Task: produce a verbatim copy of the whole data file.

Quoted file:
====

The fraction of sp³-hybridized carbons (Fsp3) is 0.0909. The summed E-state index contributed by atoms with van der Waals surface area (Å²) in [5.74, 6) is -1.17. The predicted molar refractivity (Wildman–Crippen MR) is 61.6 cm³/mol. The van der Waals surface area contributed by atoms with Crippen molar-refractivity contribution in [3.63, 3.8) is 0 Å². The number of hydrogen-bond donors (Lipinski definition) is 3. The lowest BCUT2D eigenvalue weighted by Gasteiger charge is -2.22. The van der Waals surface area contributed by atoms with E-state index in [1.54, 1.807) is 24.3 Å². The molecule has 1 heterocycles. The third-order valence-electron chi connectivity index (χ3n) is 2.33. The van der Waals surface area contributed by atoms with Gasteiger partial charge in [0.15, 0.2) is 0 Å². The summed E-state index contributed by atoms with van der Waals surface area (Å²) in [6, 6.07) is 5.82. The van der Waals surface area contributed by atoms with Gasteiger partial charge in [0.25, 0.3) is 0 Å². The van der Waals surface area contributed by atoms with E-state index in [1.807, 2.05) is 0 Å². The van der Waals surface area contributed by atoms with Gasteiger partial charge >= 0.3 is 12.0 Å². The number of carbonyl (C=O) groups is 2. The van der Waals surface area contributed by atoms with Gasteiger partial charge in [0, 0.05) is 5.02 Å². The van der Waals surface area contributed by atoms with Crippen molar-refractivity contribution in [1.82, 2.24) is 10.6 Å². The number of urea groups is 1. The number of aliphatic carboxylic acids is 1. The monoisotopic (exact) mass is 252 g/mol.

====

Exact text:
The fraction of sp³-hybridized carbons (Fsp3) is 0.0909. The summed E-state index contributed by atoms with van der Waals surface area (Å²) in [5.74, 6) is -1.17. The predicted molar refractivity (Wildman–Crippen MR) is 61.6 cm³/mol. The van der Waals surface area contributed by atoms with Crippen molar-refractivity contribution in [3.63, 3.8) is 0 Å². The number of hydrogen-bond donors (Lipinski definition) is 3. The lowest BCUT2D eigenvalue weighted by Gasteiger charge is -2.22. The van der Waals surface area contributed by atoms with E-state index in [1.54, 1.807) is 24.3 Å². The molecule has 1 heterocycles. The third-order valence-electron chi connectivity index (χ3n) is 2.33. The van der Waals surface area contributed by atoms with Gasteiger partial charge in [0.15, 0.2) is 0 Å². The summed E-state index contributed by atoms with van der Waals surface area (Å²) in [6, 6.07) is 5.82. The van der Waals surface area contributed by atoms with Gasteiger partial charge in [0.25, 0.3) is 0 Å². The van der Waals surface area contributed by atoms with E-state index in [1.807, 2.05) is 0 Å². The van der Waals surface area contributed by atoms with Gasteiger partial charge >= 0.3 is 12.0 Å². The number of carbonyl (C=O) groups is 2. The van der Waals surface area contributed by atoms with Gasteiger partial charge in [0, 0.05) is 5.02 Å². The van der Waals surface area contributed by atoms with Crippen molar-refractivity contribution in [1.82, 2.24) is 10.6 Å². The number of urea groups is 1. The number of aliphatic carboxylic acids is 1. The monoisotopic (exact) mass is 252 g/mol.